Hemosuccus Pancreaticus
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Case:

A 3-year-old boy presented with recurrent episodes of hematochezia and melena of varying severity, associated with abdominal pain and progressive pallor of 6 months duration requiring multiple blood transfusions. At one and half years of age, he was conservatively treated for acute pancreatitis presenting with ascites. Clinically he was anemic (Hb 7 g/dL), and undernourished (weight and height below 3rd centile). Systemic examination was normal. Provisional diagnosis of Hemosuccus pancreaticus was considered and investigated. Liver function tests, serum amylase, lipase, and renal function tests were normal. Upper endoscopy on three different occasions and colonoscopy on two occasions were not contributory. CECT abdomen with angiography showed features of chronic pancreatitis without any vessel abnormality. An emergency gastroscopy was done during the episode of hematochezia, which revealed active oozing of blood from ampulla suggestive of Hemosuccus pancreaticus. Conventional angiography of selective celiac axis/superior mesenteric artery (done elsewhere) showed a leak in the gastroduodenal artery, and two coils (2mm × 2cm and 3mm × 3cm) were deployed. Child is asymtomatic on follow up for more than a year.....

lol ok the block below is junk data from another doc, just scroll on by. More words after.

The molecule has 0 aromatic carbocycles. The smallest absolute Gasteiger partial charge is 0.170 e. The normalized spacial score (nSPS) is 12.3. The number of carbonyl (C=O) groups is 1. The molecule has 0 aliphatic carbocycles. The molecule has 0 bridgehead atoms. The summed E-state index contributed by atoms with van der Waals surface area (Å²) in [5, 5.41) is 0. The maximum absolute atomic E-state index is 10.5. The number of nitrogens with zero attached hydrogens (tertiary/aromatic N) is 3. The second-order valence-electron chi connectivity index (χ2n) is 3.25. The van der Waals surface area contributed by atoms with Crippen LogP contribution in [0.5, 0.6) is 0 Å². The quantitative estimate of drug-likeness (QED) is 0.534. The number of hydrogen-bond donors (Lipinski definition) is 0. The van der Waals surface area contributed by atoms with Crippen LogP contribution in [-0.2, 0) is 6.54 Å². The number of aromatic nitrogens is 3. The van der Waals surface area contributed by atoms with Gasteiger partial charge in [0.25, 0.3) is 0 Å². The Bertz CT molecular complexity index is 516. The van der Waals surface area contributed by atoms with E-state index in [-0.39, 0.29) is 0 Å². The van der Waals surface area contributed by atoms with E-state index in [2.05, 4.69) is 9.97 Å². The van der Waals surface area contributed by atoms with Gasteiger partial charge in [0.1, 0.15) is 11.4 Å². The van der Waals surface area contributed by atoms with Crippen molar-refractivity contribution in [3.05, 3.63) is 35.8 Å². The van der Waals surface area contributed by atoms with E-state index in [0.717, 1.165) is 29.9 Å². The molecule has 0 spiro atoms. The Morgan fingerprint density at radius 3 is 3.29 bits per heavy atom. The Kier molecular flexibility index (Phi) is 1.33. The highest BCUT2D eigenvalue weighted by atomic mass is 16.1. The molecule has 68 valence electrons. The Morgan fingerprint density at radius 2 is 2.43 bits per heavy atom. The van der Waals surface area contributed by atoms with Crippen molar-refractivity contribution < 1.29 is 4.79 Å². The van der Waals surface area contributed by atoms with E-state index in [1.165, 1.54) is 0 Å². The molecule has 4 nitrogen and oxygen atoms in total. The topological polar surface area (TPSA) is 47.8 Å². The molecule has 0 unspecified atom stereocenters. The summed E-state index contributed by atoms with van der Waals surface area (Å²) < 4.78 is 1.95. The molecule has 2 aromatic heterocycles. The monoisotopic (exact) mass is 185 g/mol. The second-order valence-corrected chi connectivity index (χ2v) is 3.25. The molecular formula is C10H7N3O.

http://www.indianpediatrics.net/feb2017/feb-147-148.htm
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